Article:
Incentive Pay Programs Do Not Affect Teacher Motivation or Report Practices

Results from Three Randomized Studies

Published In: Educational Evaluation and Policy Analysis, v. 35, no. 1, Mar. 2013, p. 3-22

Posted on RAND.org on January 01, 2012

by Kun Yuan, Vi-Nhuan Le, Daniel F. McCaffrey, Julie A. Marsh, Laura S. Hamilton, Brian M. Stecher, Matthew G. Springer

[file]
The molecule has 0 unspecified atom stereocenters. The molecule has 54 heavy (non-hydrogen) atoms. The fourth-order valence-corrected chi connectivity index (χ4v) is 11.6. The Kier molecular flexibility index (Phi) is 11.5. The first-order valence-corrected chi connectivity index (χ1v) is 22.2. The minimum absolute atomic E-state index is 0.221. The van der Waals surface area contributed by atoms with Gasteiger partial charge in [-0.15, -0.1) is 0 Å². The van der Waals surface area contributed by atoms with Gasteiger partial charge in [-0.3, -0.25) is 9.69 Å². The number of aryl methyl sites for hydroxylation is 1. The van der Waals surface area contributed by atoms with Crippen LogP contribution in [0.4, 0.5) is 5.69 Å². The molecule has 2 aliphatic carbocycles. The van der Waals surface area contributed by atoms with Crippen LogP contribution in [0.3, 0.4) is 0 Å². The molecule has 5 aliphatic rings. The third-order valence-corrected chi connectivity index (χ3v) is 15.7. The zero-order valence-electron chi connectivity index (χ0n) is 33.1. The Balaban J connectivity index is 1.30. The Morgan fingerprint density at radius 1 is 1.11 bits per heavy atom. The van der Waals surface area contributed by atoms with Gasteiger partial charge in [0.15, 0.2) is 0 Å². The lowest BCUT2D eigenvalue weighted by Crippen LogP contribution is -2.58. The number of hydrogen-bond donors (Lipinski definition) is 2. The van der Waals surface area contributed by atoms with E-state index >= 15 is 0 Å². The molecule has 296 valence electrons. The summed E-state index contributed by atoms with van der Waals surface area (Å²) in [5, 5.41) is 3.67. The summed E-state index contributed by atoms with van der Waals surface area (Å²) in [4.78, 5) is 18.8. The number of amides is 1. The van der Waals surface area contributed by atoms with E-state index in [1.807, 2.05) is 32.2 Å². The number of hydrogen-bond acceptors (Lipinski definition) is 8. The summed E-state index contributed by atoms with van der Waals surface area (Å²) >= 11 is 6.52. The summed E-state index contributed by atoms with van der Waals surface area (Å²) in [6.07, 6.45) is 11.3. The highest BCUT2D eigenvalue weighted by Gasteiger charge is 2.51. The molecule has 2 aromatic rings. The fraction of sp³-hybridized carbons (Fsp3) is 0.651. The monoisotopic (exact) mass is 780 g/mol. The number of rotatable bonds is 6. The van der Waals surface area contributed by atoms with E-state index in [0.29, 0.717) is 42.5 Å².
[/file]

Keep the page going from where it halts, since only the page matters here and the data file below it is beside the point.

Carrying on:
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This study drew on teacher survey responses from randomized experiments exploring three different pay-for-performance programs to examine the extent to which these programs motivated teachers to improve student achievement and the impact of such programs on teachers' instruction, number of hours worked, job stress, and collegiality. Results showed that most teachers did not report their program as motivating. Moreover, the survey responses suggest that none of the three programs changed teachers' instruction, increased their number of hours worked or job stress, or damaged their collegiality. Future research needs to further examine the logic model of pay-for-performance programs and test alternative incentive models such as rewarding teachers based on their practices and job responsibilities rather than on student outcomes.

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